After you see On Your Feet!, you know a star is born! On Your Feet! marks Ana Villafañe's Broadway debut but her performance is of a true Broadway veteran. Not only does she resemble a young Gloria Estefan, she commands the stage like the Queen of Latin Pop herself. Villafañe's pop star performance at the Marquee Theatre eight times a week can power a sold-out house at Madison Square Garden. If only Café Bustelo sold Cuban espresso at the theater would you be able to match Ana's onstage energy! I also hear she's a soprano compared to Ms. Estefan's mezzo range; I'd love to hear her sing some soprano tunes on a Monday night.
4. Lisa Howard in It Shoulda Been You
Lisa Howard has been a Broadway favorite for years having been featured in The 25th Annual Putnam County Spelling Bee, South Pacific, 9 to 5, and Priscilla, Queen of The Desert. It wasn't until last seasons musical comedy It Shoulda Been You that Lisa Howard got the stage role her talents deserve. Although she was overlooked for a Tony Award nomination last spring, her performance at the Tonys stole the show.
In his one-man show, The Lion, songwriter Benjamin Scheuer tells his story. A painful relationship with a father and a the fight for a chance of life are the basis of his musical, all told with six guitars. Leaving every audience member in tears, The Lion roars as a redefining musical. Currently on a national tour, The Lion is rumored to release a highly anticipated recording album early this year. Scheuer's music is a perfect balance with his heartbreaking story. It would be, without a doubt, an Emmy Award winning hit if HBO or Netflix were to preserve it as a television special.
From the moment that she graces the stage, Kelli O'Hara is pure gold. Rodgers & Hammerstein's classic story could not have been retold at Lincoln Center without the charm of Kelli O'Hara. O'Hara plays schoolteacher Anna Leonowens as she arrives in Siam to instruct the King's children. In a role that garnered her a much-awaited Tony Award for Best Leading Actress in A Musical after four previous nominations, Kelli O'Hara is not to be missed.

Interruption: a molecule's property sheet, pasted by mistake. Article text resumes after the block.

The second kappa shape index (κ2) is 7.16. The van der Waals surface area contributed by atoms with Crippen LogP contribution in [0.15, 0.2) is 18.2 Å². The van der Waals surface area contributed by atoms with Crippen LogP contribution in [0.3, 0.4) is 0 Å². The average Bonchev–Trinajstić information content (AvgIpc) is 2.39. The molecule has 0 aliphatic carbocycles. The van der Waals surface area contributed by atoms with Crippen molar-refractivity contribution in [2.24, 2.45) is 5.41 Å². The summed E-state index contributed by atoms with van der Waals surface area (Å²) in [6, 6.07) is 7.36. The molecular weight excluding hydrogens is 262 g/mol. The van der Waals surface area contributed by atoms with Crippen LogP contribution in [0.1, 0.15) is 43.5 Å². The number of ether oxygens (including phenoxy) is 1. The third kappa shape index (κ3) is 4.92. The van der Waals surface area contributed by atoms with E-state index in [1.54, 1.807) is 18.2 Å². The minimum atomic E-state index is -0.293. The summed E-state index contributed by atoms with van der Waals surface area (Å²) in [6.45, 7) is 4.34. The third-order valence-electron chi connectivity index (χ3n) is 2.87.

Finally! Cynthia Erivo is ours on Broadway! Ms. Erivo is a West End favorite that has made the transfer as Celie in the critically acclaimed revival of The Color Purple. Ms. Erivo's Celie grows from a meek and abused 8-year-old to a powerful, self-loving, beautiful woman. As Celie's anticipated "I'm Here" comes near the end of act two, the audience turns silent. "I'm gonna sing out..." she sings, turning the theater into a stadium of believers. She boldly echoes "I'm beautiful, and I'm here"! Luckily, Erivo is here to stay.
Special mention to the following productions:
Andrew Lloyd Webber's new musical, School of Rock, blows the roof off the Winter Garden Theatre. With superb musical direction by Darren Ledbetter, the onstage band full of quadruple-threat child actors replicates the atmosphere of a sold-out Led Zepplin concert. Note to the Tony Award nomination committee: Mick Popp's sound design proves the significance of keeping the recently eliminated 'Best Sound Design of a Musical' Tony Award on the ballot. These kids are unstoppable.
The Off-Broadway production of the Broadway-bound musical, Invisible Thread, was riveting. For theatergoers looking for a groundbreaking contemporary new musical that feels fresh, turn to Invisible Thread. Boldly directed by Diane Paulus (this season's Waitress, Pippin, and Hair) Invisible Thread featured an ensemble of outstanding actors that together transformed the intimate Tony Kiser Theatre into the dry hills of Uganda. The musical is based on the true story of creator Griffin Matthews' humanitarian trips to Uganda, and his work to fund his Uganda Project. Written by Griffin Matthews & Matt Gould, the score blends African beats with gospel and pop electric rhythms. For those chasing a ticket to Hamilton, turn to Invisible Thread and have your mind blown. Hopefully coming to Broadway sooner rather than later, Invisible Thread is a cultural phenomena.